The connecting thread through these stories is the theme, of displacement by war or another tragic happening. Men and women we hope are seeking answers or a new way to live. Loneliness, because so many have lost those important in their lives, or are now unhappy for different reasons, unable to forget. Not much happens in these stories, they are very slowly paced but as I read I realized the patience of both the writer and the reader. The trust of an author in their readers, that their patience The connecting thread through these stories is the theme, of displacement by war or another tragic happening. Men and women we hope are seeking answers or a new way to live. Loneliness, because so many have lost those important in their lives, or are now unhappy for different reasons, unable to forget. Not much happens in these stories, they are very slowly paced but as I read I realized the patience of both the writer and the reader. The trust of an author in their readers, that their patience will eventually be rewarded, when life and trauma are revealed, and the value in these stories become apparent. People, some just barely hanging on and the day to day living in a world no longer recognizable.The prose is never melodramatic, but rather elegant and stately. The violence of war, not only on those who fought, but on those who are left, and in some the very land itself. Effects on the psyche, physical and mental scars, difficult to overcome. Although the stories are unfolded slowly, the message is fierce. In the last story, there are only six, the author reveals that the violence and battles are continuing now, maybe neverending sine we seem to learn so slowly or not at all. The stories encompass a wide Swatch of area, from the Hudson Valley, to Russia and Shanghai. It seems no area, no person will escape some form of tragedy. ARC from Simon and SchusterPublishes , August 15th.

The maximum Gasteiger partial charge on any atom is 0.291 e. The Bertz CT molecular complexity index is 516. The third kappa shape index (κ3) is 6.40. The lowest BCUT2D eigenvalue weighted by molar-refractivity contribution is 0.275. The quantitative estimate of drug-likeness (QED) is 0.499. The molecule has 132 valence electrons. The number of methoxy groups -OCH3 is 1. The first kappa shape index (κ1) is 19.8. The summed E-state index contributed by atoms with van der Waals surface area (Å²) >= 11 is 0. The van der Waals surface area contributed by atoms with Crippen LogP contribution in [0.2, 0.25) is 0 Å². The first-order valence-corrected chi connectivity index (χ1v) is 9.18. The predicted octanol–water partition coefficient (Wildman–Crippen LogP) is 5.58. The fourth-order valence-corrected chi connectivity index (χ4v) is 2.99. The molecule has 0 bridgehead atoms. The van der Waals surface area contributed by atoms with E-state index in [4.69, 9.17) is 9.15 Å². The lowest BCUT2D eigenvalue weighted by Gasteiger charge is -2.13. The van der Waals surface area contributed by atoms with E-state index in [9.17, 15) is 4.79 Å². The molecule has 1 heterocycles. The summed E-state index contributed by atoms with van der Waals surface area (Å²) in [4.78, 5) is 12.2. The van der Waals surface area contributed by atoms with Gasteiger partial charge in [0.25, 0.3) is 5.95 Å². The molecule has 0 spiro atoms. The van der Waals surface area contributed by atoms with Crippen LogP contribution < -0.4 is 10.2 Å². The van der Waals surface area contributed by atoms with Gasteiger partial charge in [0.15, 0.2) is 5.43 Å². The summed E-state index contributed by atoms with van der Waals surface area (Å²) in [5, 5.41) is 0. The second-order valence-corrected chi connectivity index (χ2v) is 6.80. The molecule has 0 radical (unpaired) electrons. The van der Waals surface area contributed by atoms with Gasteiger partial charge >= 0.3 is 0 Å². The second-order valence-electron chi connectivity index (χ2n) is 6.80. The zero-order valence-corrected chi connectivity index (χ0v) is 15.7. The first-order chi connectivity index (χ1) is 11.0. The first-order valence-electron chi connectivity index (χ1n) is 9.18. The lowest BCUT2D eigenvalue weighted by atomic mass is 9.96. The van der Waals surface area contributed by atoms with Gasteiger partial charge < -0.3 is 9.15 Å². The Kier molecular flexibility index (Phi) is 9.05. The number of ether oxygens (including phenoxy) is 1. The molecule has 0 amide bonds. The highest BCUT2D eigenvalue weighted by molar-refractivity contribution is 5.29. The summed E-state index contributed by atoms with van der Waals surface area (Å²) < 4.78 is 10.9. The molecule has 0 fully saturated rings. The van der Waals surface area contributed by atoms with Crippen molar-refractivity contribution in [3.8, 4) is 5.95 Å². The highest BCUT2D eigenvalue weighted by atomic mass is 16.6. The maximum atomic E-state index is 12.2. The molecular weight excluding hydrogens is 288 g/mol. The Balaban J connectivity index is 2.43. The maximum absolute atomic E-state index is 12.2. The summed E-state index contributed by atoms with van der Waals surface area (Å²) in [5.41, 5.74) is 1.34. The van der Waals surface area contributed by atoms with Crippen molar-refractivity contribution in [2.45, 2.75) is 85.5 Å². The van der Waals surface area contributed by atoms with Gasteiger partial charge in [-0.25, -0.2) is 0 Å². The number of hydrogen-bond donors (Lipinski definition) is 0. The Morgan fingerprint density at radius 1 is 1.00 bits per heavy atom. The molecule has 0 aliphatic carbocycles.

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  • Jenny (Reading Envy)
    January 1, 1970